>> No. 38371 Anonymous
4th May 2022
Wednesday 9:44 am
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They're saying he lost £10m by investing in Nigerian oil wells.

Did he not know that all those e-mails from imprisoned Nigerian princes are fake?

But cheap laughs aside, that deal was apparently shilled by one of Becker's aides who was Nigerian. The fact that he invested such a large chunk of his already dwindling fortune in a country with rampant corruption and political instability at all levels shows that he was really out of his depth handling his money.
>> No. 38372 Anonymous
4th May 2022
Wednesday 9:58 pm
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That does bring up an angle I hadn't considered before actually. If I were to just inherit 50 million quid out of the blue one day off of my long lost great uncle Laurence Cholmondley-Cribbingsworth's vast rural estate, would I know who to turn to and actually be able to trust with investing that money safely?

It's easy for me to talk out of my arse here about hiring a financial adviser and going to an investment broker and what have you, but I think the reality is more likely I'd suddenly become extremely paranoid everyone was out to scam me out of my newfound wealth, because let's face it, a great deal of people would be out to scam me out of my newfound wealth.

I'm sure Hargreaves Landsdown are a very reputable business, but is phoning them up and saying "Hello, yes, I just inherited fifty million quid, what do I do with it?" painting a target on your forehead, the same way taking your car to the garage and saying "I don't know anything about cars, but it's making a funny noise, fix it please?" is?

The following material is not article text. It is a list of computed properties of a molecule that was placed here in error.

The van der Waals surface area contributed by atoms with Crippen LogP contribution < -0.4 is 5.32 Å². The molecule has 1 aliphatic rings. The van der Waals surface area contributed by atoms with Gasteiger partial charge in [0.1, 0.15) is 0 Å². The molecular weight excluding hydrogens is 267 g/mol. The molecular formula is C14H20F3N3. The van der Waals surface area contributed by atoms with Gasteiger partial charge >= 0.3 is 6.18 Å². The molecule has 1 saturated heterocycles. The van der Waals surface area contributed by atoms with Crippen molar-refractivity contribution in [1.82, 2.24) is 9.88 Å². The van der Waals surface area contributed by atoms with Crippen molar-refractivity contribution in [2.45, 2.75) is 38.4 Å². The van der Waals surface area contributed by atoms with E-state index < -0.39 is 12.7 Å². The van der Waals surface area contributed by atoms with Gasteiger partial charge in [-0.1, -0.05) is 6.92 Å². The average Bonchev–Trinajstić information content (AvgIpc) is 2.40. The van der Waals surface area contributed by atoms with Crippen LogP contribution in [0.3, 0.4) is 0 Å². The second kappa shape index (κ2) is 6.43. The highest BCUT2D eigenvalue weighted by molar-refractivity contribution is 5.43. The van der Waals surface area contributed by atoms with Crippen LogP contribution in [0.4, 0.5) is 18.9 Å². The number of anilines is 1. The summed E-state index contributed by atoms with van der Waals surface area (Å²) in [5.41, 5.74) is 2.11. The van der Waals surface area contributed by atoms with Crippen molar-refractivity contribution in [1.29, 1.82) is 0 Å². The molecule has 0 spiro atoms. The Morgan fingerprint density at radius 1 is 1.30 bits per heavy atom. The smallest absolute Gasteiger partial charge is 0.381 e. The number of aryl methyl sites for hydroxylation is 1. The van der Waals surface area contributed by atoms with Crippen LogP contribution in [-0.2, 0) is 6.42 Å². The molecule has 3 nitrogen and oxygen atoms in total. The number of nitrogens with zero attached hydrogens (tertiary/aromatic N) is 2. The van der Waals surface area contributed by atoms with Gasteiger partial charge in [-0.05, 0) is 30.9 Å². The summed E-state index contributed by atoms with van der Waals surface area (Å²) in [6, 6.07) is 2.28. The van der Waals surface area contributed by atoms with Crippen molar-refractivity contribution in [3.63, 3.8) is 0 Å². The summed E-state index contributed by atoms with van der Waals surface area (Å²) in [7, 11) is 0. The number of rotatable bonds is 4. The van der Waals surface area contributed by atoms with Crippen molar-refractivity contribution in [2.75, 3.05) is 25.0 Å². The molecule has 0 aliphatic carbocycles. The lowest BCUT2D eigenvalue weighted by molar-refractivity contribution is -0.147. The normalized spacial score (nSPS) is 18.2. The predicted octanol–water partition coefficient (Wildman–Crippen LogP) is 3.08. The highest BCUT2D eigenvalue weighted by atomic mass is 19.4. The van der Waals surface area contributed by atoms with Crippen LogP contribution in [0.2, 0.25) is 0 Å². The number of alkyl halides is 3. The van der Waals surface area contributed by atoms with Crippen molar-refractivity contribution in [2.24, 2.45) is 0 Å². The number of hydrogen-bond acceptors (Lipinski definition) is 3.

>> No. 38373 Anonymous
4th May 2022
Wednesday 10:11 pm
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>painting a target on your forehead

Once you have over a certain amount of money, many of the investment, banking, loan protections that us paupers have fly out the window - in the UK, different banks have different limits, but the one I used to work for was you earn over £300k per year and/or have £3m in liquid assets, you're treated as a professional investor and not so much as a private individual.

So when you're at that level, you go to a thing called a Private Bank, and they look after you. Obviously because you're now a professional investor, they can sell you almost any financial product or investment they like, they don't have to read you all the terms and conditions, you don't have to sign all the papers, or get any of the protections that you or I would get. Target acquired.
>> No. 38374 Anonymous
4th May 2022
Wednesday 11:10 pm
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I guess there's somewhat of a fine line between recommending a slightly dodgy investment to a large account holder, and investment fraud.

>Obviously because you're now a professional investor

They're sitting ducks because from having rubbed shoulders with their likes both professionally (not a banker) and leisurely, my perception is that there's often plenty of hubris involved there. They think that because they for some reason have (single-digit) millions to their name, investment mistakes don't happen to them. It's normally just daytraders on Wallstreetbets who succumb to the delusion that they're the next Warren Buffet just because a heavily leveraged trade improbably goes their way, but small-time millionaires like that can almost as easily gamble much of it away.